In the 16th and 17th centuries, European colonies appeared in West Indies and along the Atlantic coast of South America. Sugar production prevailed on the islands, as the warm climate was acceptable for the sugar cane cultivation. Sugar was among the most successful goods in the Atlantic World. Its production and consumption grew steadily. It was very influential in the trade system that spread across the Atlantic and touched three continents. The sugar commerce was essential to the growth of Britain as a trading empire. During the 18th century, sugar was the most important import in England.

How did Sugar Influence the Pacific World?

In the middle of the 16th century, trade ships brought a large amount of sugar from Brazil to Lisbon. Cultivation and production of sugar spread throughout South America’s Pacific coast. This sweet product immediately became beloved among the inhabitants of the Pacific coast, and its demand grew. As its production increased on the Pacific coast, there were many varieties of sugar cane. They were the species or hybrids of the Saccharum family that, in its turn, belonged to the grass family. Almost all of them were for trade.

How did the Sugar Cane Influence the Trade Relationships between the Empires?

The 16th century was the beginning of the stable economic relations between Europe and America. During their double expansion, Portuguese turned westward and started colonizing Brazil. At the beginning of the 16th century, Portuguese established the earliest sugar cane plantations in Brazil. Sugar production in Brazil grew quickly because of the labor of African slaves. This form of tropical agricultural production became prevalent in Latin America, the Caribbean, and the southern part of North America. Brazil supplied Europe with rather cheap sugar. Thereby, transatlantic relations became stronger.

What were the Effects of Sugar Cultivation?

Sugar cane had a serious impact on the world. Firstly, it had political and socioeconomic effects because of the extensive trade between the continents. At the very beginning of the 16th century, sugar cane changed the whole commerce largely. It caused the increase of the trade routes from the Canary Islands to South America. Everyone wanted sugar due to a new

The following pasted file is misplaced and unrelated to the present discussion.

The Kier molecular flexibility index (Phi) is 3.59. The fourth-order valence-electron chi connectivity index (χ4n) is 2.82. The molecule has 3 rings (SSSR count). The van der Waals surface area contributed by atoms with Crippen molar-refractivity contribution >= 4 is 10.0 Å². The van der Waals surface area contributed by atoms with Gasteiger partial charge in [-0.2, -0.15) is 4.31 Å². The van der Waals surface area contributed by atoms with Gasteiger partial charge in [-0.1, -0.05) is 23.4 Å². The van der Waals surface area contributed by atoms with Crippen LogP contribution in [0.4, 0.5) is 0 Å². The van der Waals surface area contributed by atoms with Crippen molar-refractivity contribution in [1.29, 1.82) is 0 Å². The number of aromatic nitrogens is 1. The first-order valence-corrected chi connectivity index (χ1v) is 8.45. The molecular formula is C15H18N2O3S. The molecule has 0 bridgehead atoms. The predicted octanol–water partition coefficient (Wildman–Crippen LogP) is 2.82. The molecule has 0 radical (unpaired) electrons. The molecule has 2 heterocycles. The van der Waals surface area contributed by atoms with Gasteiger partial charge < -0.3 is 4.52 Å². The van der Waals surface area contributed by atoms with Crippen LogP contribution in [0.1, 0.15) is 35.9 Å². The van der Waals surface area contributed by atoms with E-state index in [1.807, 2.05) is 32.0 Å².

popular tradition of

tea drinking

. Large plantations began to emerge everywhere in Cuba, Puerto Rico, and Jamaica. Nowadays, sugar cane is the most widespread plant in the world.

Soon, sugar became available for the majority of people; almost all socio-economic population groups purchased this product at the reasonable price in Europe. However, one problem existed. It was impossible to grow sugar in Europe. Hence, the cultivation of sugar was moved to the colonies.

Obviously, there is the connection between the fast production of sugar and the increase of slave trade. The growth of the sugar industry caused the extensive use of African labor. Europeans relocated Africans for labor purposes. This form of sugar production developed within the economic organization of the trading empires in the 17th century. It was synonymous with the institution of slavery.

Secondly, the sugar production system had a cultural impact on Native Americans as well. The sugar production prospered in the Caribbean Islands. Therefore, the New World became a place where the culinary traditions of many different cultures merged. The gastronomic habits of African, European and, Native American cultures combined and created the unique Caribbean cuisine. The process of “creolization” took place, in which several old traditions united and created a new tradition (Prieto, 2013).

Thirdly, it is important to mark an ecological effect of sugar. For the Americas and India, it became an essential export. However, the cultivation of sugar cane prevented the growth of other important crops. Politics and economics managed and supported sugar production. Unfortunately, their direction was not practical. The sugar production was mainly the issue of the political economy instead of the ecology or demography.

Was the Sugar Production Harmful to the New Environments?

Besides the fact that it hindered the cultivation of other plants, the whole sugar production caused depopulation of the African population. Many slaves died during long and tiring transportations, many of them died at the plantations. However, it did not cause any hardship to replace them with the new slaves from Africa. As a rule, slaves were from the north coast of Africa.

Conclusion

To sum up, the Columbian Exchange of plants, especially sugar cane, transformed American, European, Asian, and African ways of life. It was not only agricultural but also social and cultural interchange between those continents. Sugar, like no other commodity, caused the slave trade in the Americas. It played a great role in provoking the industrial revolution. This global exchange affected almost every society on Earth.